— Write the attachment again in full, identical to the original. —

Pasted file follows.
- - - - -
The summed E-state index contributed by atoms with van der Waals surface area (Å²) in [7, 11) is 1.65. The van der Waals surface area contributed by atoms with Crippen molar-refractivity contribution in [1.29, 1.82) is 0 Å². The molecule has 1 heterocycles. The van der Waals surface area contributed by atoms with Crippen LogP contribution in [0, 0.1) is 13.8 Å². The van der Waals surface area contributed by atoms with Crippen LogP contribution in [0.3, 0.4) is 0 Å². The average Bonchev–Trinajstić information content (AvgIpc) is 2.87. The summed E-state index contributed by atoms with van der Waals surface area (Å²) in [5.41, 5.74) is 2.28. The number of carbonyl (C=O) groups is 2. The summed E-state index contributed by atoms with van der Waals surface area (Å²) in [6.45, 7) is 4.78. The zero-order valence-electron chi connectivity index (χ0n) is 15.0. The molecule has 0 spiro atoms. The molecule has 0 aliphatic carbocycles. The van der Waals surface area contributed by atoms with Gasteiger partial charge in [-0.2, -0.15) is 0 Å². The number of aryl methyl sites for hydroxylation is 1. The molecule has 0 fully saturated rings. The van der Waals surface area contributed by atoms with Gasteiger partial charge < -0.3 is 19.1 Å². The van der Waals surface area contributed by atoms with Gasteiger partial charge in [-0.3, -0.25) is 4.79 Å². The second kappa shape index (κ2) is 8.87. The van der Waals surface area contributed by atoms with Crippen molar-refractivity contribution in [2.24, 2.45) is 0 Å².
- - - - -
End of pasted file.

The summed E-state index contributed by atoms with van der Waals surface area (Å²) in [7, 11) is 1.65. The van der Waals surface area contributed by atoms with Crippen molar-refractivity contribution in [1.29, 1.82) is 0 Å². The molecule has 1 heterocycles. The van der Waals surface area contributed by atoms with Crippen LogP contribution in [0, 0.1) is 13.8 Å². The van der Waals surface area contributed by atoms with Crippen LogP contribution in [0.3, 0.4) is 0 Å². The average Bonchev–Trinajstić information content (AvgIpc) is 2.87. The summed E-state index contributed by atoms with van der Waals surface area (Å²) in [5.41, 5.74) is 2.28. The number of carbonyl (C=O) groups is 2. The summed E-state index contributed by atoms with van der Waals surface area (Å²) in [6.45, 7) is 4.78. The zero-order valence-electron chi connectivity index (χ0n) is 15.0. The molecule has 0 spiro atoms. The molecule has 0 aliphatic carbocycles. The van der Waals surface area contributed by atoms with Gasteiger partial charge in [-0.2, -0.15) is 0 Å². The number of aryl methyl sites for hydroxylation is 1. The molecule has 0 fully saturated rings. The van der Waals surface area contributed by atoms with Gasteiger partial charge < -0.3 is 19.1 Å². The van der Waals surface area contributed by atoms with Gasteiger partial charge in [-0.3, -0.25) is 4.79 Å². The second kappa shape index (κ2) is 8.87. The van der Waals surface area contributed by atoms with Crippen molar-refractivity contribution in [2.24, 2.45) is 0 Å².